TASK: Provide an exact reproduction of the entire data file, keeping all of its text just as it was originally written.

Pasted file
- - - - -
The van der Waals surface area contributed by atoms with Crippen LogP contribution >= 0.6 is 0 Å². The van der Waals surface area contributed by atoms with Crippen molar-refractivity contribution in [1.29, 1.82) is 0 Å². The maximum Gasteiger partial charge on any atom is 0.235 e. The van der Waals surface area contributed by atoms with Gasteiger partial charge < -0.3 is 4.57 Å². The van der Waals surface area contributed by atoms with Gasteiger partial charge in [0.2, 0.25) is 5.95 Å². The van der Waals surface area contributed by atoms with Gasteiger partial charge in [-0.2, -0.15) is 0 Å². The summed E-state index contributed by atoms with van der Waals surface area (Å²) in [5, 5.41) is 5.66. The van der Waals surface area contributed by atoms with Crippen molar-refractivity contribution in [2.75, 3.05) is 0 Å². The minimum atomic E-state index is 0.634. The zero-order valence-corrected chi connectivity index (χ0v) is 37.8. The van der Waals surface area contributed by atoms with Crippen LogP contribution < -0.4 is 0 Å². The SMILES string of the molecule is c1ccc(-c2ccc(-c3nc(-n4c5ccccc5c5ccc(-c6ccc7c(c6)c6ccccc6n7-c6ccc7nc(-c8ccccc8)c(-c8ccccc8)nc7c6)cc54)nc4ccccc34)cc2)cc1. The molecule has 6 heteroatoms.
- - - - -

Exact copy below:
The van der Waals surface area contributed by atoms with Crippen LogP contribution >= 0.6 is 0 Å². The van der Waals surface area contributed by atoms with Crippen molar-refractivity contribution in [1.29, 1.82) is 0 Å². The maximum Gasteiger partial charge on any atom is 0.235 e. The van der Waals surface area contributed by atoms with Gasteiger partial charge < -0.3 is 4.57 Å². The van der Waals surface area contributed by atoms with Gasteiger partial charge in [0.2, 0.25) is 5.95 Å². The van der Waals surface area contributed by atoms with Gasteiger partial charge in [-0.2, -0.15) is 0 Å². The summed E-state index contributed by atoms with van der Waals surface area (Å²) in [5, 5.41) is 5.66. The van der Waals surface area contributed by atoms with Crippen molar-refractivity contribution in [2.75, 3.05) is 0 Å². The minimum atomic E-state index is 0.634. The zero-order valence-corrected chi connectivity index (χ0v) is 37.8. The van der Waals surface area contributed by atoms with Crippen LogP contribution < -0.4 is 0 Å². The SMILES string of the molecule is c1ccc(-c2ccc(-c3nc(-n4c5ccccc5c5ccc(-c6ccc7c(c6)c6ccccc6n7-c6ccc7nc(-c8ccccc8)c(-c8ccccc8)nc7c6)cc54)nc4ccccc34)cc2)cc1. The molecule has 6 heteroatoms.